City must try to preserve some of it

As of March 16, it became evident that Everett’s mayor and City Council members (except one, Ron Gipson) came down on the side of not preserving the Donovan District.

I grew up in a house on 13th and Rockefeller from the early 1960s until 1983. I knew from an early age that this was a unique neighborhood. It wasn’t until later that I found out the history and significance of these cottage-style homes.

My father and mother moved to north Everett because I-5 was built through our neighborhood in the Riverside District. And, now, this second house is scheduled for demolition!

The loss of our first house I can understand, but the tearing down of homes that since 1998 have been part of Everett’s historic Donovan District is troubling.

I thank Mr. Gipson for having the courage to say no to every resolution and amendment. I thank Mrs. Pauline Kearney for taking a stand and making her position known, and I thank Ms. Barb Lamoureux, whose voice of wisdom says, “let’s call a time out and really sit down and do this right.” Lastly, I thank the Donovan District residents who continue their vigil for the preservation of their homes and our history.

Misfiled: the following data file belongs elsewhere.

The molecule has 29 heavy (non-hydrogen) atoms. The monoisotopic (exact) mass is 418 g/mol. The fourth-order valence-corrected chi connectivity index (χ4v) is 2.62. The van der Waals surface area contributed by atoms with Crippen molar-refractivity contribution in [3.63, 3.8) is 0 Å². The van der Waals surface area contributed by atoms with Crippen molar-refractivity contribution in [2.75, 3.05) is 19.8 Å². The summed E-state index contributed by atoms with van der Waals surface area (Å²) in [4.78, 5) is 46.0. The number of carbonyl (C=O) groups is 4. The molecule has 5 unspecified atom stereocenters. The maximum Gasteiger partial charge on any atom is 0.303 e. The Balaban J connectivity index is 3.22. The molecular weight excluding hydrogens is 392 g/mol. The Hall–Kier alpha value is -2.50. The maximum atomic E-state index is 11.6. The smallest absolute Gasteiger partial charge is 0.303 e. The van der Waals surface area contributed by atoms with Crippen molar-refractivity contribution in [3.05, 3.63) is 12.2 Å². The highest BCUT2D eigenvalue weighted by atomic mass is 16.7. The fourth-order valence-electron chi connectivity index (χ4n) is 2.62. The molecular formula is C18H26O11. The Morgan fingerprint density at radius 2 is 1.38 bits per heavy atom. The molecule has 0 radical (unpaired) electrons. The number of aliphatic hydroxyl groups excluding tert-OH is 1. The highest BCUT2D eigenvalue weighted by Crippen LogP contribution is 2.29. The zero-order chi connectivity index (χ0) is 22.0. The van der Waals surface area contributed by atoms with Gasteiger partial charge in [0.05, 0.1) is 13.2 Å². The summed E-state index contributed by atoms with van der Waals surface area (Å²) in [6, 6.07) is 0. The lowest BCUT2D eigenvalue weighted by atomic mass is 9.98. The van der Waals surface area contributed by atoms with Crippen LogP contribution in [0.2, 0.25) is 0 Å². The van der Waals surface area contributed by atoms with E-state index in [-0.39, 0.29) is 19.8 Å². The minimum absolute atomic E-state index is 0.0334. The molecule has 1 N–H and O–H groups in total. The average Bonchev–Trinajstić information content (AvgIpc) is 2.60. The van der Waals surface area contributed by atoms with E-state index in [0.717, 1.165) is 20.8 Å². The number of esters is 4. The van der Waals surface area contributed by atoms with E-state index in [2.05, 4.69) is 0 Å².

The two main motivating factors in our society, with respect to decision-making, are money and litigation, in my opinion. Our goal should be to preserve and protect the passion and the spirit of the Donovan District and its residents’ past and present. It appears, though, with the council’s vote to rezone that some of these homes will be lost to Providence Everett Medical Center’s expansion plans.

I propose that Pauline Kearney’s house at 13th and Rockefeller remain as a tribute and memorial to those who came before and to those remaining. To not be remembered is to be forever lost. This Donovan District legacy must live on!

Larry Egge


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